Mobilisations on reproductive rights
¡Hoy es un día histórico!✅— Inst Simone Beauvoir (@ISBeauvoir) September 7, 2021
El fallo de la @SCJN contra la criminalización del aborto en #Coahuila establece un gran precedente para la lucha por el #AbortoLegalYSeguro a nivel nacional. 💚#AbortoLegalMexico #QueSubaLaMarea🔥💚 pic.twitter.com/93ATDpNxpc
On 7th September 2021, Mexico’s Supreme Court unanimously ruled that criminalising abortion is unconstitutional, setting a precedent that could lead to legalisation of pregnancy termination procedures in the country. In the ruling, ministers of the Court invalidated legislation of the state of Coahuila that imposed from one to three years in prison on women who voluntarily performed abortions. Feminist groups, reproductive and sexual rights activists, human rights organisations and supporters celebrated the decision on social networks.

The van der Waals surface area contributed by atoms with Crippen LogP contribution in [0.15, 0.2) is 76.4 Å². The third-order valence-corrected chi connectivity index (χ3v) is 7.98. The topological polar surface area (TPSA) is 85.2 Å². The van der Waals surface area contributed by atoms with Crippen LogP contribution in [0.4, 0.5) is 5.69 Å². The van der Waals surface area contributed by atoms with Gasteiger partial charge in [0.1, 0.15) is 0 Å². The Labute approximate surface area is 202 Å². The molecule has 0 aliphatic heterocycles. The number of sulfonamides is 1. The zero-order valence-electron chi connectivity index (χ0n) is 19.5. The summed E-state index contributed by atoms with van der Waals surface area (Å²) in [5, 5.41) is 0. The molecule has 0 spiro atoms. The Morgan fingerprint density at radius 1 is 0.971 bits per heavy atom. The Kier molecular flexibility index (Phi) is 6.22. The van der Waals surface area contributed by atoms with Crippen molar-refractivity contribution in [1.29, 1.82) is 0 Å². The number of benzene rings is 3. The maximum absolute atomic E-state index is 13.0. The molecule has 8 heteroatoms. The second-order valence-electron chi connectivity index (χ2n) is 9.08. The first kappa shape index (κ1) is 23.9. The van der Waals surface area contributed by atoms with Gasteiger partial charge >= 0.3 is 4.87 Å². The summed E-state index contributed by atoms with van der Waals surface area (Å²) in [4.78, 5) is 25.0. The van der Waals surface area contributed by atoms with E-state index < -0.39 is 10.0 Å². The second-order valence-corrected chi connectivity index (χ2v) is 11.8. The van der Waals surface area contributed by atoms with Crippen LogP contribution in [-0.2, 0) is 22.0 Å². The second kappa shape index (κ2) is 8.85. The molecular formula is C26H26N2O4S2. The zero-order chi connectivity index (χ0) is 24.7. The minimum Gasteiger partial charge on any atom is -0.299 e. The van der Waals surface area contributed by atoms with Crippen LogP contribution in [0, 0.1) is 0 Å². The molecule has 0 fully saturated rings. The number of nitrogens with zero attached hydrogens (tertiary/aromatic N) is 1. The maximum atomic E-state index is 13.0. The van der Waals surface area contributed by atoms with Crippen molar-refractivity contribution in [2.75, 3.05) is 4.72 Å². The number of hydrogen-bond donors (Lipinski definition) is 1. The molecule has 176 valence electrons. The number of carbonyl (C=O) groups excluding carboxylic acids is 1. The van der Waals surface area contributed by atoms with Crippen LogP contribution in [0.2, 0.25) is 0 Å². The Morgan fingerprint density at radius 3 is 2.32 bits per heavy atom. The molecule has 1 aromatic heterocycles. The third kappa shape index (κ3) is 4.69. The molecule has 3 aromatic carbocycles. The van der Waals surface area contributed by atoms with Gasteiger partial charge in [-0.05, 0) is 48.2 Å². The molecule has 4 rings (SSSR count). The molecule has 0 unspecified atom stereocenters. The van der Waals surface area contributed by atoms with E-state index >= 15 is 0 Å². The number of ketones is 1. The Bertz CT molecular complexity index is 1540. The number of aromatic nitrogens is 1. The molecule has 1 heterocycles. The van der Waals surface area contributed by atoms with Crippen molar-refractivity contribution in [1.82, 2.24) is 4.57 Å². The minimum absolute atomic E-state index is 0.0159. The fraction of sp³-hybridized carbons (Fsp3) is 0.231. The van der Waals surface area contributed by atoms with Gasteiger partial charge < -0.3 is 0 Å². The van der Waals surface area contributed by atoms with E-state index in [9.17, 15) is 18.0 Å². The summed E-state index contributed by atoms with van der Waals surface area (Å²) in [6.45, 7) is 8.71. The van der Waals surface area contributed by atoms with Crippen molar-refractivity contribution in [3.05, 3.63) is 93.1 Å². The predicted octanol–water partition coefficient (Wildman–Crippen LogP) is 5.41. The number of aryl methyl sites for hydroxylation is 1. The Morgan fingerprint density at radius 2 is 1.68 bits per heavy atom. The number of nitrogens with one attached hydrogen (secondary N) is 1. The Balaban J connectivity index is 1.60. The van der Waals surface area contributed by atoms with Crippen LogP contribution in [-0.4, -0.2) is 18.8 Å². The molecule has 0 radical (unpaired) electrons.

Conservative groups also mobilised to show their opposition to the ruling. On 12th September 2021, a group demonstrated outside the Mexican Supreme Court in Mexico City holding up banners, blue pro-life flags and religious images.
On 28th September 2021, thousands of demonstrators marched in Mexico as part of a Global Day of Action for Safe and Legal Abortion. They showed their support for the ruling and for Mexican states that have decriminalised abortion, calling on other states to do same. Many of the protesters held green scarves and shouted slogans such as: “Abortion yes, abortion no, that is for me to decide!” Clashes were reported between protesters and police officers in front of the National Palace, with police using tear gas and pepper spray against a group attempting to break through the security barrier.